SALT LAKE CITY -- The Provo LDS Tabernacle, heavily damaged by fire in December, will be rebuilt and converted into the city's second temple, President Thomas S. Monson of The Church of Jesus Christ of Latter-day Saints announced Saturday at General Conference.
"No church-built facility is more important than a temple," said Monson. "Temples are places where relationships are sealed together to last through the eternities."
The tabernacle was originally constructed between 1883 and 1898. It is located on University Avenue between Center Street and 100 South.
A news release from the church states that the project will include a complete restoration of the original exterior.
Provo's current temple, located near the Missionary Training Center and Brigham Young University, is one of the busiest in the church, he said, serving those who are preparing to go on full-time missions and a large student population.
Monson also announced new temples for Star Valley, Wyo.; Paris; Barranquilla, Colombia; Kinshasa in the Democratic Republic of Congo; and Durban, South Africa.
"I think I'll dedicate that one," Monson said of the Star Valley temple. "There's good fishing up there."
Members who live there now travel about an hour and a half to attend temples in Idaho Falls and Rexburg.
The 14.1 million-member church has 135 operating temples. Another 31 are planned or under construction.
Elder Boyd K. Packer, president of the Quorum of the Twelve Apostles, counseled the youth of the church not to think that the end of the world would come before they had a chance to live their lives.
"Not so!" he said. "You can look forward to doing it right -- getting married, having a family, seeing your children and grandchildren, maybe even great-grandchildren."
In his talk, Packer also reiterated the church's stand against homosexuality. He was at the center of controversy a year ago when he spoke on the same subject.
Saturday morning, Packer quoted the church's declaration titled "The Family: A Proclamation to the World" by stating "We further declare that God has commanded that the sacred powers of procreation are to be employed only between man and woman, lawfully wedded as husband and wife."
Elder Richard G. Scott, of the Quorum of the Twelve Apostles, spoke about the power of scripture.
"Great power can come from memorizing the scriptures," Scott said. "To memorize a scripture is to forge a new friendship. It's like discovering a new individual who can help in time of need, give inspiration and comfort, and be a source of motivation for needed change."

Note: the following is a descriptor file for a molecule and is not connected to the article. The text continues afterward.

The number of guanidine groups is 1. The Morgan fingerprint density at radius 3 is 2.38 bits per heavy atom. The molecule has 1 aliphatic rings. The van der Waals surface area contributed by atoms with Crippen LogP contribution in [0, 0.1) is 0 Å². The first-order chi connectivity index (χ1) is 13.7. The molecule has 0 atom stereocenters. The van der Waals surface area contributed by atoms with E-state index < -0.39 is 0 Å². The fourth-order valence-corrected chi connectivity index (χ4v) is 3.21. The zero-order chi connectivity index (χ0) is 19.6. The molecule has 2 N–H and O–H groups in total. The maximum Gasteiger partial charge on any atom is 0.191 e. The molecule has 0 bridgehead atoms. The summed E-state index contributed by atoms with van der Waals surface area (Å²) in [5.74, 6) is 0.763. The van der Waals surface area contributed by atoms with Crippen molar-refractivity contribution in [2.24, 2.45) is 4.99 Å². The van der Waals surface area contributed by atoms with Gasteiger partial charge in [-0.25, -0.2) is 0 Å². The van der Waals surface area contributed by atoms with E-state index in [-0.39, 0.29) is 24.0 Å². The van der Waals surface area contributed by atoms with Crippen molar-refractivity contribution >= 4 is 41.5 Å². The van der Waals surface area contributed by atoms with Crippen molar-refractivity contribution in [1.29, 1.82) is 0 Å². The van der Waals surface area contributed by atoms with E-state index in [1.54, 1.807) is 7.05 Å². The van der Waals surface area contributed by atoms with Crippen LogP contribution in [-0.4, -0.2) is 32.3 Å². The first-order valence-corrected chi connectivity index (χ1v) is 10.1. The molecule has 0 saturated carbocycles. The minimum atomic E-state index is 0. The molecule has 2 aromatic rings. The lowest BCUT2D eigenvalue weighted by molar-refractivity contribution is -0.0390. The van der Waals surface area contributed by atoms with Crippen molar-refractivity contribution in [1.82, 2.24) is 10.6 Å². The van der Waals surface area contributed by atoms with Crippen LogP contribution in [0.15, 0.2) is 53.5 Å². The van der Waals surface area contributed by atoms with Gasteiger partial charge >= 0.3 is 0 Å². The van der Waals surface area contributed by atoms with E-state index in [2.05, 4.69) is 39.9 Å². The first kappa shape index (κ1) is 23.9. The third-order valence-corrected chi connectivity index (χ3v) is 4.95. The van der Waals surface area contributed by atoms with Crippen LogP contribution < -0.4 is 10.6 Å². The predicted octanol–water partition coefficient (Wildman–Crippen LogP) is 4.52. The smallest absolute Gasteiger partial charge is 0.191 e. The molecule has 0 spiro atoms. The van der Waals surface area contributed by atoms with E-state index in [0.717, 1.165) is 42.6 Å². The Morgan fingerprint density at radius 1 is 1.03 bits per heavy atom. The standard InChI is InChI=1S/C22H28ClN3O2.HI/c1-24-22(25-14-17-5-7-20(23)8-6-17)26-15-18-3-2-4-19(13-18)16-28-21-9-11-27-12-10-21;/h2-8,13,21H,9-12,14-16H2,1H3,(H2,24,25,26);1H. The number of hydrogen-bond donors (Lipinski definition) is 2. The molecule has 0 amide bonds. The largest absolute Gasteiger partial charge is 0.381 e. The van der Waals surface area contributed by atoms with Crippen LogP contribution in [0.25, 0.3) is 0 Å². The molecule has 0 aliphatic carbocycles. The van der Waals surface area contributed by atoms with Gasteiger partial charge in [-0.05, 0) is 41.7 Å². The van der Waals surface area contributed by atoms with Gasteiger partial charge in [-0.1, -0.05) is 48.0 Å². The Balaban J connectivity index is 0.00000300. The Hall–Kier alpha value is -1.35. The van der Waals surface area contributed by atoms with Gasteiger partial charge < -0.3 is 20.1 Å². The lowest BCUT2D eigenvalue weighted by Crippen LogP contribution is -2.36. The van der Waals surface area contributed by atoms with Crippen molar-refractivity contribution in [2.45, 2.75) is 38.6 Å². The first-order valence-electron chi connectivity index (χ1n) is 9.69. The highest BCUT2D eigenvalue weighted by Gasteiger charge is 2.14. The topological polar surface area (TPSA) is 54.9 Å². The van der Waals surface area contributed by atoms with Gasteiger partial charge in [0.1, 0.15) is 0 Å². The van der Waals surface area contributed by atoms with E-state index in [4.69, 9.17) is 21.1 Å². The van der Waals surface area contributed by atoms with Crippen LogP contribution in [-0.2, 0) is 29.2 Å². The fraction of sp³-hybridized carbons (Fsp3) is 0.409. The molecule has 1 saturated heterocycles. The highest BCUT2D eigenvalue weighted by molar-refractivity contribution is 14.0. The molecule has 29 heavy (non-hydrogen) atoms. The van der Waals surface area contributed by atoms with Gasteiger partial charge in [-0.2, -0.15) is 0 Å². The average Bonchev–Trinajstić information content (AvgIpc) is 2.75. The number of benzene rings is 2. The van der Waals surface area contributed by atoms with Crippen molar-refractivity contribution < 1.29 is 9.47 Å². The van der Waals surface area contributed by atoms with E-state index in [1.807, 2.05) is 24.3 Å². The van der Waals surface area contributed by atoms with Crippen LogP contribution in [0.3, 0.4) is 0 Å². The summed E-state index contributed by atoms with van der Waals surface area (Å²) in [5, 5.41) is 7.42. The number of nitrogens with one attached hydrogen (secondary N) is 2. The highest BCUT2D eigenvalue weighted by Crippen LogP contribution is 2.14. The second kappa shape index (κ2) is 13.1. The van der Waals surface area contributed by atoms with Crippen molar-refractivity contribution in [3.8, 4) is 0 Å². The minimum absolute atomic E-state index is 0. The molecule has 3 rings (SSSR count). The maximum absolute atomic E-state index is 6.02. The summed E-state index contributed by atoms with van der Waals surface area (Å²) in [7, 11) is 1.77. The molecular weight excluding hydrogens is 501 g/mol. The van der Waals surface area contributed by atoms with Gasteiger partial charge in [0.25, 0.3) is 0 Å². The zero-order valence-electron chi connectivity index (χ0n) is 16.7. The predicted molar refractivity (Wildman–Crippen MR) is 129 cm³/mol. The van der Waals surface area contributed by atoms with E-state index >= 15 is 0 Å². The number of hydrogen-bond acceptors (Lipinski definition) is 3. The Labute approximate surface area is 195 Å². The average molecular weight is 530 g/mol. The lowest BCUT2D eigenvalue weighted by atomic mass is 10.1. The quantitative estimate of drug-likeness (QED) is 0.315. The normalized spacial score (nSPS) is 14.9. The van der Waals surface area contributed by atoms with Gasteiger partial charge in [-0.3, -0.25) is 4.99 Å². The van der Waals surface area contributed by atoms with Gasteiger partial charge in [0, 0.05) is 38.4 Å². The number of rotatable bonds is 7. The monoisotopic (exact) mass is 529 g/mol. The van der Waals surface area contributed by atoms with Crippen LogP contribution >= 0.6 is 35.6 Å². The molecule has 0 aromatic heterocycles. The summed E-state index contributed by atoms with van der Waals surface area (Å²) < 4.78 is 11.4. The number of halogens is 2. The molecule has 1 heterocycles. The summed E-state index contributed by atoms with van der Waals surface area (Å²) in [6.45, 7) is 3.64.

Scott also spoke of his love of the Book of Mormon, telling how he recorded an audio version for his family for Christmas in 1991.
He read from a journal entry he had made as he finished this project.
"This has been an experience that has increased my testimony of this divine work and strengthened in me a desire to be more familiar with its pages to distill from these scriptures truths to be used in my service to the Lord," he read. "All who will study its message in humility, in faith believing in Jesus Christ, will know of its truthfulness and will find a treasure to lead them to greater happiness, peace and attainment in this life."
Barbara Thompson, second counselor in the Relief Society, spoke of the need to seek personal revelation and testimony and the power one will have in doing so.
"Let them seek for wisdom instead of power and they will have all the power they have wisdom to exercise," she said, quoting Eliza R. Snow, a former general president of the Relief Society.
Thompson told a story of Hedwig Biereichel, a woman in Germany who suffered much sorrow and deprivation during World War II.
When asked how she kept her testimony during tough times, Thompson reported Biereichel as saying "I didn't keep my testimony, my testimony kept me."
Thompson said similar messages are available in scripture.
In the Saturday afternoon session, Elder Neil L. Anderson, of the Quorum of the Twelve Apostles, spoke about the church's stand on young couples not delaying having children while pursuing their careers.
Anderson told a story of a young couple who changed their minds about delaying childbirth after Spencer W. Kimball, later to become president of the church asked the husband where his faith was.
"In the most beloved story of a baby's birth, there was no decorated nursery or designer crib -- only a manger for the Savior of the World," he said.
A highlight for Top of Utah residents was a performance in the Saturday afternoon session by primary children from North Ogden and Pleasant View.
"Families Can Be Together Forever" was among the selections offered by the choir of children under the age of 12.
Information from the Associated Press is included in this story.